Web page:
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[710] Jones, in arm and side, slight; Private David E. Richardson, in thigh, slight.

Rhett's battery — Wounded: Privates M. P. Costello, in leg, slight, and G. T. Jones, in leg, slight; Sergeant Marshall, in leg, slight.

Total wounded, six.

Respectfully submitted.

S. D. Lee, Colonel Artillery, C. S. A., commanding Battalion Light Artillery.

Report of Colonel S. D. Lee of battle of Sharpsburg.

headquarters battalion reserve artillery, camp near Winchester, October 11, 1862.
Major G. M. Sorrell, Assistant Adjutant-General Right Wing:
Major: I have the honor to render the following report of the part taken by the battalion of artillery under my orders in the battle of Sharpsburg:

The battalion crossed the Antietam about eight A. M., September fifteenth, and, in obedience to orders from General Longstreet, with the exception of Eubank's battery, took position on the bluffs to the left of the pike, facing the Antietam. Eubank's battery, in compliance with a written order of General Longstreet, held by the Adjutant-General of Toombs's brigade, was sent to report to General Toombs at the lower bridge, and remained with his brigade until the army recrossed the Potomac. Nothing of interest occurred during the morning. About one P. M. the infantry of the enemy made its appearance across the creek, and was fired on by my long-range guns, causing them to move back. The enemy soon brought up several long-range batteries, with which they opened upon our guns whenever they fired on their infantry. Nothing resulted from this firing except to make their infantry change position. The guns engaged were two rifle pieces of Parker's battery, two of Rhett's battery, under Lieutenant Elliot, and one of Jordan's battery, under Lieutenant Bower. They were exposed to a hot fire. Several men were slightly wounded, and several horses disabled. During the night, the battalion, excepting Moody's battery, shifted farther to the left of our line, taking a sheltered position on the Sharpsburg and Hagerstown pike in front of a church, and remained during the day, the enemy making no offensive demonstration until near sundown. Since early in the morning, they appeared engaged in massing their troops opposite our left, and, toward evening, endeavored to get into position to turn our left, bringing on quite a severe skirmish. Two howitzers of Rhett's battery took part in the skirmish; but it soon became too dark to continue the firing.

It was now evident that the enemy would attack us in force on our left at daylight, compelling us to change our line, and give him an opportunity to use his long-range batteries across the Antietam, enfilading our new position. The action commenced about three A. M., on the morning of the seventeenth, between the skirmishers. Wool-folk's, Parker's, and Rhett's batteries were placed in position in front of the church on the right of the Sharpsburg and Hagerstown pike, and opened on the enemy at daylight. These batteries were compelled to fire over our infantry, but fired with effect. A continuous fire was kept up until about quarter past eight A. M., when the enemy gave way, and our firing ceased as our infantry followed in pursuit.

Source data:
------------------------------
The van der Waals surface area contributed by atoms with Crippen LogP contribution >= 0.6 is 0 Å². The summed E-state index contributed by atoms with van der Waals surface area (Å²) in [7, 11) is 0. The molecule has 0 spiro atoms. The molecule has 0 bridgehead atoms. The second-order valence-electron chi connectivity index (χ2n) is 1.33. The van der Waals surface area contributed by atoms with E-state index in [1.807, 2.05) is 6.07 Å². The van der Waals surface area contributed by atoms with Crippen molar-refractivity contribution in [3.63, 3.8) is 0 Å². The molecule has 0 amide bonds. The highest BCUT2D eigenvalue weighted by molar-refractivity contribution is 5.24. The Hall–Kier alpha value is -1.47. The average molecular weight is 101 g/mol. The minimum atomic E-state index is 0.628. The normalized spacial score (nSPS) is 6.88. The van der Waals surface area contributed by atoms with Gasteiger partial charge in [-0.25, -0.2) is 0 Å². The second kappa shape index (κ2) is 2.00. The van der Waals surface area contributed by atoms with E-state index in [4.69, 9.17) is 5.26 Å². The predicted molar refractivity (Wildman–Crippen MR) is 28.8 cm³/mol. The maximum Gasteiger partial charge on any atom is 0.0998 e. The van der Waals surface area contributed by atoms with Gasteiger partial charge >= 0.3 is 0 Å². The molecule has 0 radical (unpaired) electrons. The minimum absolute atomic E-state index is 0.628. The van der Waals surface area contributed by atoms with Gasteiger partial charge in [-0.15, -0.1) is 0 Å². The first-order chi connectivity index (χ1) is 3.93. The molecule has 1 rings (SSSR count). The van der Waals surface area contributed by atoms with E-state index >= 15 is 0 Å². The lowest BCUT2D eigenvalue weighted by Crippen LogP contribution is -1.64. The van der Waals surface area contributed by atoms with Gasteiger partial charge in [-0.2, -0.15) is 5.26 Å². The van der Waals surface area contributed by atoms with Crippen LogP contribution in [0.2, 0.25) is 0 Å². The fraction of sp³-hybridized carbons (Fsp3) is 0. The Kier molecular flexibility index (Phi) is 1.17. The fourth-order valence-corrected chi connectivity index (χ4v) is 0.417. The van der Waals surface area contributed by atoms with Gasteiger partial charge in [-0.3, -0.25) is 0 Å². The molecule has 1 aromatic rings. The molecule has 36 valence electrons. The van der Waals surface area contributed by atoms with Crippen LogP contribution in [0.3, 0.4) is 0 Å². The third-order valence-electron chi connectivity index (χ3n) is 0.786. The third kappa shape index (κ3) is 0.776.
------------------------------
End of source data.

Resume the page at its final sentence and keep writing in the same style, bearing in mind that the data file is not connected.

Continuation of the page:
The batteries above mentioned, while engaged, were exposed to an enfilade fire of about twenty rifle guns from across the Antietam, two batteries in their front, and the fire of the infantry of the enemy, most of the time about five hundred yards distant. They suffered very heavily, and had exhausted most of their ammunition. I should have mentioned that two guns of Jordan's battery, under Lieutenant Bower, were sent to an advanced position under Captain John S. Taylor, but had to retire, owing to their exposed position and the fire of several batteries against them. About this time I ordered Rhett's battery to the rear for ammunition, and Parker's and Woolfolk's batteries to move slightly to the rear to refit — many horses and men being killed. They could only move the pieces off by leaving portions of the caissons, so many of the horses had been disabled. About this time (nine A. M.,) Moody's battery, which had been engaged near the centre of our line, arrived and reported, and I placed it in position on the ground previously occupied by Parker's battery.

General Hood's division, which followed the enemy when he gave way, not being supported, was compelled to fall back before their overwhelming numbers — the enemy having gained his rear, and occupying a position almost between his retiring troops and Moody's battery. His troops fell back so suddenly, and were so near to the enemy, that it was impossible to use the battery. This being the case, I advanced two guns of Moody's battery some three hundred yards into a ploughed field, where I could use them. They remained in this position, and did good service for about fifteen minutes, under Captain Moody and Lieutenant Gary. This section was exposed to a most galling infantry fire, and retained its position till the infantry on its right and left retired, when I ordered it to the rear. The gallant Lieutenant Gary was killed, being shot in the head by a minie ball as he was sighting his piece for its last discharge. The section with which he was serving was not his own, but, seeing it going to an exposed position, asked permission to accompany it. A more gallant officer was not in our service.

Our troops having to fall back rapidly, my guns were, by direction of General D. H. Hill, retired to the ridge of hills across the Sharpsburg and Hagerstown turnpike, and between the church and Sharpsburg, and fired for a short time. General McLaws's division arriving at this time and going into action, I moved the battalion about a mile from the field to refit. It was now about ten A. M. About three P. M., the batteries having refitted and replenished with ammunition, I again moved to the front with twelve

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